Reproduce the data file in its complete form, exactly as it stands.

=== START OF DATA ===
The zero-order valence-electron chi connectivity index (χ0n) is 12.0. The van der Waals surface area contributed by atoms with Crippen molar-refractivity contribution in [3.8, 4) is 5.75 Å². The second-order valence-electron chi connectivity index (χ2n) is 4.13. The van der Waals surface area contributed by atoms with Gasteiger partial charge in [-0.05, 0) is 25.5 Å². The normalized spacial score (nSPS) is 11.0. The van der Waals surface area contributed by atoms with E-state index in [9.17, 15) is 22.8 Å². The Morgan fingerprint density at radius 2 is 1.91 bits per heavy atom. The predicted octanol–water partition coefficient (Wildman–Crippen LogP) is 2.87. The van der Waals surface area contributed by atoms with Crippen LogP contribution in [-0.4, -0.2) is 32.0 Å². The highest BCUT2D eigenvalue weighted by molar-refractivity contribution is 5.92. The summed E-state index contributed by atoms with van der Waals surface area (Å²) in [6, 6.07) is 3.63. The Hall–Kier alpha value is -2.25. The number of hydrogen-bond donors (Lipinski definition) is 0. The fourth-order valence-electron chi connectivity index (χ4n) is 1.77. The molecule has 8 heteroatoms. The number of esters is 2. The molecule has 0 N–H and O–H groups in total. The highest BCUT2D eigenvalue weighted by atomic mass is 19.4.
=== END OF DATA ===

The zero-order valence-electron chi connectivity index (χ0n) is 12.0. The van der Waals surface area contributed by atoms with Crippen molar-refractivity contribution in [3.8, 4) is 5.75 Å². The second-order valence-electron chi connectivity index (χ2n) is 4.13. The van der Waals surface area contributed by atoms with Gasteiger partial charge in [-0.05, 0) is 25.5 Å². The normalized spacial score (nSPS) is 11.0. The van der Waals surface area contributed by atoms with E-state index in [9.17, 15) is 22.8 Å². The Morgan fingerprint density at radius 2 is 1.91 bits per heavy atom. The predicted octanol–water partition coefficient (Wildman–Crippen LogP) is 2.87. The van der Waals surface area contributed by atoms with Crippen LogP contribution in [-0.4, -0.2) is 32.0 Å². The highest BCUT2D eigenvalue weighted by molar-refractivity contribution is 5.92. The summed E-state index contributed by atoms with van der Waals surface area (Å²) in [6, 6.07) is 3.63. The Hall–Kier alpha value is -2.25. The number of hydrogen-bond donors (Lipinski definition) is 0. The fourth-order valence-electron chi connectivity index (χ4n) is 1.77. The molecule has 8 heteroatoms. The number of esters is 2. The molecule has 0 N–H and O–H groups in total. The highest BCUT2D eigenvalue weighted by atomic mass is 19.4.